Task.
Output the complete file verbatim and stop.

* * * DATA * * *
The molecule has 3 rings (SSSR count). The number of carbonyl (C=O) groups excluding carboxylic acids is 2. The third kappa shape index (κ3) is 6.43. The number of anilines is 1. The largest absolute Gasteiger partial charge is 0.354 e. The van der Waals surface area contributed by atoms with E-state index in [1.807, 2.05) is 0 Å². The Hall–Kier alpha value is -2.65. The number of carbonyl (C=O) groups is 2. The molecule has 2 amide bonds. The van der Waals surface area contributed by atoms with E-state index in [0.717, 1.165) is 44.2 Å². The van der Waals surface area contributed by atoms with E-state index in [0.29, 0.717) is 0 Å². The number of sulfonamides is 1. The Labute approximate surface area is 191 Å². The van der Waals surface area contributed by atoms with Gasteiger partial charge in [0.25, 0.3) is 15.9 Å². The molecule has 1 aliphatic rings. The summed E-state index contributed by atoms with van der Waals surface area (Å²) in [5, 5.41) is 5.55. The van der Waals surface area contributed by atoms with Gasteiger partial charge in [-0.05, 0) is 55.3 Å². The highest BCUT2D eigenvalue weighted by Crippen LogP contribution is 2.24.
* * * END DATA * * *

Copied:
The molecule has 3 rings (SSSR count). The number of carbonyl (C=O) groups excluding carboxylic acids is 2. The third kappa shape index (κ3) is 6.43. The number of anilines is 1. The largest absolute Gasteiger partial charge is 0.354 e. The van der Waals surface area contributed by atoms with E-state index in [1.807, 2.05) is 0 Å². The Hall–Kier alpha value is -2.65. The number of carbonyl (C=O) groups is 2. The molecule has 2 amide bonds. The van der Waals surface area contributed by atoms with E-state index in [0.717, 1.165) is 44.2 Å². The van der Waals surface area contributed by atoms with E-state index in [0.29, 0.717) is 0 Å². The number of sulfonamides is 1. The Labute approximate surface area is 191 Å². The van der Waals surface area contributed by atoms with Gasteiger partial charge in [0.25, 0.3) is 15.9 Å². The molecule has 1 aliphatic rings. The summed E-state index contributed by atoms with van der Waals surface area (Å²) in [5, 5.41) is 5.55. The van der Waals surface area contributed by atoms with Gasteiger partial charge in [-0.05, 0) is 55.3 Å². The highest BCUT2D eigenvalue weighted by Crippen LogP contribution is 2.24.